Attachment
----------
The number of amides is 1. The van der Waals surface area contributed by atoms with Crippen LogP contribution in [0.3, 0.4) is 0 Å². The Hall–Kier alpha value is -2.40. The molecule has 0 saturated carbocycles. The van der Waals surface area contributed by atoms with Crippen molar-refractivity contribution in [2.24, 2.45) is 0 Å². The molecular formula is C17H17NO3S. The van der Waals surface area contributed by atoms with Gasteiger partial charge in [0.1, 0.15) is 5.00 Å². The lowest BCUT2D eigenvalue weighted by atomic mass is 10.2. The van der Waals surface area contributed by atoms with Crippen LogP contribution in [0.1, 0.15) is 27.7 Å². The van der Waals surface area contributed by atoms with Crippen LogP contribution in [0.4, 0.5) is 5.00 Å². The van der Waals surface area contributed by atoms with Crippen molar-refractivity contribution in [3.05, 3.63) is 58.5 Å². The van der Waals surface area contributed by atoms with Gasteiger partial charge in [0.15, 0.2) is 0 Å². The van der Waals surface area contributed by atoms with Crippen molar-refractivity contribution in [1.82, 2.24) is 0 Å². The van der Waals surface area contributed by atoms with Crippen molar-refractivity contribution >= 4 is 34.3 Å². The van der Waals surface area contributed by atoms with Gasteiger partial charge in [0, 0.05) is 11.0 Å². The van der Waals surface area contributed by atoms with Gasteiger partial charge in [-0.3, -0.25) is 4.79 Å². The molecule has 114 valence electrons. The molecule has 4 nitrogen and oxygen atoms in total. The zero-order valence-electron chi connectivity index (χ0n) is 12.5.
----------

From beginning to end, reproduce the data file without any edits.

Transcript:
The number of amides is 1. The van der Waals surface area contributed by atoms with Crippen LogP contribution in [0.3, 0.4) is 0 Å². The Hall–Kier alpha value is -2.40. The molecule has 0 saturated carbocycles. The van der Waals surface area contributed by atoms with Crippen molar-refractivity contribution in [2.24, 2.45) is 0 Å². The molecular formula is C17H17NO3S. The van der Waals surface area contributed by atoms with Gasteiger partial charge in [0.1, 0.15) is 5.00 Å². The lowest BCUT2D eigenvalue weighted by atomic mass is 10.2. The van der Waals surface area contributed by atoms with Crippen LogP contribution in [0.1, 0.15) is 27.7 Å². The van der Waals surface area contributed by atoms with Crippen LogP contribution in [0.4, 0.5) is 5.00 Å². The van der Waals surface area contributed by atoms with Crippen molar-refractivity contribution in [3.05, 3.63) is 58.5 Å². The van der Waals surface area contributed by atoms with Gasteiger partial charge in [0.15, 0.2) is 0 Å². The van der Waals surface area contributed by atoms with Crippen molar-refractivity contribution in [1.82, 2.24) is 0 Å². The van der Waals surface area contributed by atoms with Crippen molar-refractivity contribution >= 4 is 34.3 Å². The van der Waals surface area contributed by atoms with Gasteiger partial charge in [0, 0.05) is 11.0 Å². The van der Waals surface area contributed by atoms with Gasteiger partial charge in [-0.3, -0.25) is 4.79 Å². The molecule has 114 valence electrons. The molecule has 4 nitrogen and oxygen atoms in total. The zero-order valence-electron chi connectivity index (χ0n) is 12.5.